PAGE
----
Music journalism is becoming icy. Like "downloads," "rips," "burns" and all of the other words that once meant horrible things but now are used in a positive context to describe how music is copied and transported, the music media tends to operate in spheres of reverse logic. Too often today, print and TV devote way too much time to chasing after the next hot thing or focusing on artists who have a miraculous gift for hype. In both cases, we learn little about who these people are deep down and why they are distinct. [Above, Alvin Coburn, Vortograph, 1917]
Left behind are artists who are doing interesting things that can't be measured in download sales, scandal and concert revenue. Once upon a time, the music media helped us get to know artists who were changing the direction of music. For example, CBS Sunday Morning and 60 Minutes focused on musicians who had interesting personalities and back-stories, or were special for reasons that went unnoticed. In other words, they helped us understand artists who were worthy of a closer look—for no other reason other than they were worthy and interesting. [Above, Frank Zappa and his parents, Life]
Personally, I'm lucky that the Wall Street Journal allows me to try and do just that. I pitch people who interest me, and then I'm encouraged by smart editors to provide readers with a feel for who these people are deep down—whether it's Fats Domino and Jerry Lee Lewis or Gerald Wilson, Berry Gordy and Burt Bacharach. But it's not about me. My goal, always, is to bring the reader along and let them experience artists who matter by entering their comfort zones. [Above, Martin Parr, from the series British Food, 1995]
Granted, we are more technologically advanced today than ever before, and readers may have much shorter attention spans than in the past. But at the end of the day, as a culture, the artists who are covered by the media should be those who create art that makes us aware of life's special qualities, not those who are just new or those who are outrageous. The media's job is to bring true artists to life, regardless of their bank accounts, and take us along for the ride. Only then do we learn a little bit more about life and outselves. [Above, Lydia Hearst by Elias Wessel, 2010]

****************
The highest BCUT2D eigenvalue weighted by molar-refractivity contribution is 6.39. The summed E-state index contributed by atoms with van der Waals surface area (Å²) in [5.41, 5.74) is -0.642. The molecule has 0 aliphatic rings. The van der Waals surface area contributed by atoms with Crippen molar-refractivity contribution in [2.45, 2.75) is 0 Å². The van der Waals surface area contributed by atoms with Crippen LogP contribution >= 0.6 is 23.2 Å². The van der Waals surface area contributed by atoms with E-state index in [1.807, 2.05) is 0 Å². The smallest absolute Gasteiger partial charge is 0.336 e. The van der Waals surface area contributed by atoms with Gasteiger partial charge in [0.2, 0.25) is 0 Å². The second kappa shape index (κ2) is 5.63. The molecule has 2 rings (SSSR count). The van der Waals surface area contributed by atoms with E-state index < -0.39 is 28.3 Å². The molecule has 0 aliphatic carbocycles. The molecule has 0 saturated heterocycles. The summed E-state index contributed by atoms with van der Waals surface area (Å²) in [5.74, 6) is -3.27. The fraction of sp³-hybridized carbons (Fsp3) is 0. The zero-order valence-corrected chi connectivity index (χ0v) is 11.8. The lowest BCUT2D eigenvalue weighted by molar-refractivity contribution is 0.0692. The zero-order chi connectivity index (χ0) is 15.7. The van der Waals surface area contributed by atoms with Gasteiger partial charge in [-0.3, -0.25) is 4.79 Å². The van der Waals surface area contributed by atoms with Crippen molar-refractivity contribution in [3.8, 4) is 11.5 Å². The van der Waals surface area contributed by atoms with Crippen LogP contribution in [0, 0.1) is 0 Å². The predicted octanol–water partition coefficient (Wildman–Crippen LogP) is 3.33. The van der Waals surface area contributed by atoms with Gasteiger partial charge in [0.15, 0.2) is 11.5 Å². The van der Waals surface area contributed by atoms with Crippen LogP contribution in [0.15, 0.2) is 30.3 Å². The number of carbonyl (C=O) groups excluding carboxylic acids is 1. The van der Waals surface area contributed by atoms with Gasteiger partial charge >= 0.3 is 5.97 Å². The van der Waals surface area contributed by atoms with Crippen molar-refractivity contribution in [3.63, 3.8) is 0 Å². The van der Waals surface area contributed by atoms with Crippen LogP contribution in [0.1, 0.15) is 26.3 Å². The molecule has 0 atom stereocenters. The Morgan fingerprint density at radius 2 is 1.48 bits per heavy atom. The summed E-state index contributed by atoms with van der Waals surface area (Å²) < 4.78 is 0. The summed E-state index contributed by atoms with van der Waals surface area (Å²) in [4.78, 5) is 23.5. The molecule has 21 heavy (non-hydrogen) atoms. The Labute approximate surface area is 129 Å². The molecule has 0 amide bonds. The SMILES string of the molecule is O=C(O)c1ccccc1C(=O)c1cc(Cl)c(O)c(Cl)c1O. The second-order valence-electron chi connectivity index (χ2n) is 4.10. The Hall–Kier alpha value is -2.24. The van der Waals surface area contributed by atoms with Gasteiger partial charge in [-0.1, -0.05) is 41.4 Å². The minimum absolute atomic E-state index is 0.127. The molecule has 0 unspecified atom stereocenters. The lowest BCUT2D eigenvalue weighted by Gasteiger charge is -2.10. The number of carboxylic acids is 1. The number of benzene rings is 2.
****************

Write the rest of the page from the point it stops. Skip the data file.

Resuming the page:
Joe Byrd (1933-2012), a bassist who frequently played with his brother—guitarist Charlie Byrd—died on March 6 from injuries suffered in a car accident. He was 78. Weeks earlier, Bret Primack spoke with him about his life in music in this video clip...
CD discoveries of the week. I love albums that leap out of the gate and run like hell for the wire. On Taurey Butler (Justin Time), pianist Taurey Butler rips into The Lady Is a Tramp, The Preacher and Please Send Me Someone to Love. On the mellow side, he serves up Moonlight in Vermont and Emily. Each song receives a good hard spin. This, from an artist who graduated from Dartmouth with a degree in electrical engineering and has Japanese studies under his belt. Butler is joined here by Eric Lagace on bass and Wali Muhammed on drums. Even Butler's originals swing. Think Oscar Peterson meets Hampton Hawes. Sample An Afternoon Downtown.
As readers know, I have a terrible crush on C'est Si Bon. Can't get enough of it. Which makes me something of a connoisseur. A perfect rendition transports me to Paris, bad ones to the mall. The secret is how much French a singer knows and how gingerly seductive they can put it over. On Heart Felt, singer Halie Loren nails the Henri Betti and André Hornez tune. In fact, Loren is brilliant on virtually everything she touches here. Her Waiting in Vain is pure genius and takes you back to the great female singer-songwriter voices of the late '60s and early '70s. The same goes for her own A Woman's Way. Loren is plenty strong on the straight stuff, too, like My One and Only Love and All of Me. Tasteful, grown-up singers like Loren give me hope, since I'm notoriously hard on vocal albums. There's also a superb backup band here, particularly pianist Matt Treder. Sample Taking a Chance on Love. She and I both know she owns a few Jo Stafford albums.
Bill Medley had a classic blue-eyed soul voice back in the '60s. Like David Clayton-Thomas, Gary Puckett and Jay Black, Medley had a ruddy masculine sound that also was vulnerable and wistful. You know him best as half the Righteous Brothers (You've Lost That Loving Feeling, etc.). But Medley also had a formidable solo career, recording Bill Medley 100% (1968) and Soft and Soulful (1969). Both are now on one CD from Real Gone Music. Medley's appeal was a Mack truck delivery without the trembling Tom Jones-Engelbert Humperdinck vibrato. He also was best on big-build ballads that reached a roundhouse crescendo. These include Run to My Loving Arms, 100 Years and For Your Precious Love. His love for Ray Charles is evident on That's Life and Let the Good Times Roll. I love this guy! Dig Going Out of My Head and Any Day Now. Makes you want to tool around in a burnt orange AMC Javelin.
Oddball album cover of the week. Once again, we travel back in time to an era when women were wives or sides of beef. Somehow, this album seems to be glamorizing the vocation of a private assistant who works seven days a week—two of them tending to the hotel-room needs of her boss, married or single. And there's that cellophane gift basket again—the male token of romantic appreciation. I wonder whether her boss had her order it for herself?